Exclusive: Lyfe Jennings ‘From a Street Level,’ Talks Upcoming Album ‘Lucid,’ Today’s R&B, Beef with Raheem DeVaughn?

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Lyfe Jennings New Press

I’ve always been told that experiences from your life make for great stories. Whether it be tragic or triumph, it draws the attention from most people because they like to hear how you handled a certain situation that they may not be privy to. With music, the case is the same. Since before we could all probably remember, the art of storytelling through music – specifically R&B – has been connecting listeners everywhere.

Soulful veteran, Lyfe Jennings, is a head on example of sharing his story through music. His 2004 debut album, ‘Lyfe 268-192,’ was a 15-track collection of his life up until that point and he didn’t call it quits there. The raspy crooner garnered an immense amount of attention with tracks like “Must Be Nice” and “Hypothetically” due to their content and his distinct sound.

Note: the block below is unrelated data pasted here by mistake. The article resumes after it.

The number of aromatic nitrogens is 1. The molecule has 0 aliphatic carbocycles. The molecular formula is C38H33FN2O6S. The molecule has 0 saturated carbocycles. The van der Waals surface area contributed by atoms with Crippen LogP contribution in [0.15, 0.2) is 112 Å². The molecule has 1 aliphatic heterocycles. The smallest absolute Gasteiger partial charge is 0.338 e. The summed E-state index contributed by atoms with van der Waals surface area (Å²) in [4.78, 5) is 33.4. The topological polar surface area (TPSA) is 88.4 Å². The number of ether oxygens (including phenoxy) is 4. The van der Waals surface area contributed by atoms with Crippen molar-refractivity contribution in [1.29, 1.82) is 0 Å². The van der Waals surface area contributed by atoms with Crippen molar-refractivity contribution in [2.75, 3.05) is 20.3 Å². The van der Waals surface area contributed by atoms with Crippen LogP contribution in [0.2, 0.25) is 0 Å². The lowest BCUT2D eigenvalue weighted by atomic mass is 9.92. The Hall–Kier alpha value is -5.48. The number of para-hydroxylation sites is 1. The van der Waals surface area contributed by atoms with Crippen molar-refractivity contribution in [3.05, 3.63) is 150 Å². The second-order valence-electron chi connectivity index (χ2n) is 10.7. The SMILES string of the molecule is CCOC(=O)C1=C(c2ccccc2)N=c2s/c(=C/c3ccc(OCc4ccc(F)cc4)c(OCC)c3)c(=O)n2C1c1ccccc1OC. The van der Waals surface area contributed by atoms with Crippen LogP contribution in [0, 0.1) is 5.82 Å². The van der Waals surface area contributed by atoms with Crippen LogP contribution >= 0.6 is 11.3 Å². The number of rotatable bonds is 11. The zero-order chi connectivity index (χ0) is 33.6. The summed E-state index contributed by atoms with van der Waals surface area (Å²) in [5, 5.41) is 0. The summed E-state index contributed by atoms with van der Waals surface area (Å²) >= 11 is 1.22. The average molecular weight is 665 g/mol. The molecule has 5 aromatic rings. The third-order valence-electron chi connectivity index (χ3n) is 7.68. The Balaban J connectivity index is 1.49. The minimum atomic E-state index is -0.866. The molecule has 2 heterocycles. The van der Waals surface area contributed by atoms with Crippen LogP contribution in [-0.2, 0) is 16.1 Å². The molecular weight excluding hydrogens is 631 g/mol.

Now, almost 10 years, 4 albums, an impressive roster of collabs and many love songs later, the unique singer is back at it again with his fifth studio album, ‘Lucid.’  Introduced with the lead single “Boomerang” and viral follow-up, “I Wish,” Lyfe continues to prove why he is one of the great musical storytellers of our generation. Taking some time out from promoting the forthcoming album, Lyfe caught up with ThisIsRnB and dropped some info on the album, his current stand on R&B and give us his take on the unfolding situation with label mate, Raheem DeVaughn.

Dive into the exclusive interview below:

You have this new album coming out entitled ‘Lucid’. What was the basis behind creating this album?

Yeah, it’s out October 8th. You know, I really don’t do albums with a basis. Like I’ma write all these songs and it’s gonna be about this. I just do music and then I just pick songs that will fit together. So, that’s what it was.

Is there any particular track on the album that you like more than others?

Um, I have a track that I play more than others. One of my favorite tracks is “I Wish”. Probably one of my top three.

Let’s talk about the lead track from the album, “Boomerang”. You’re known for putting out a lot of tracks that women can relate to. How was your thought process when you penned that?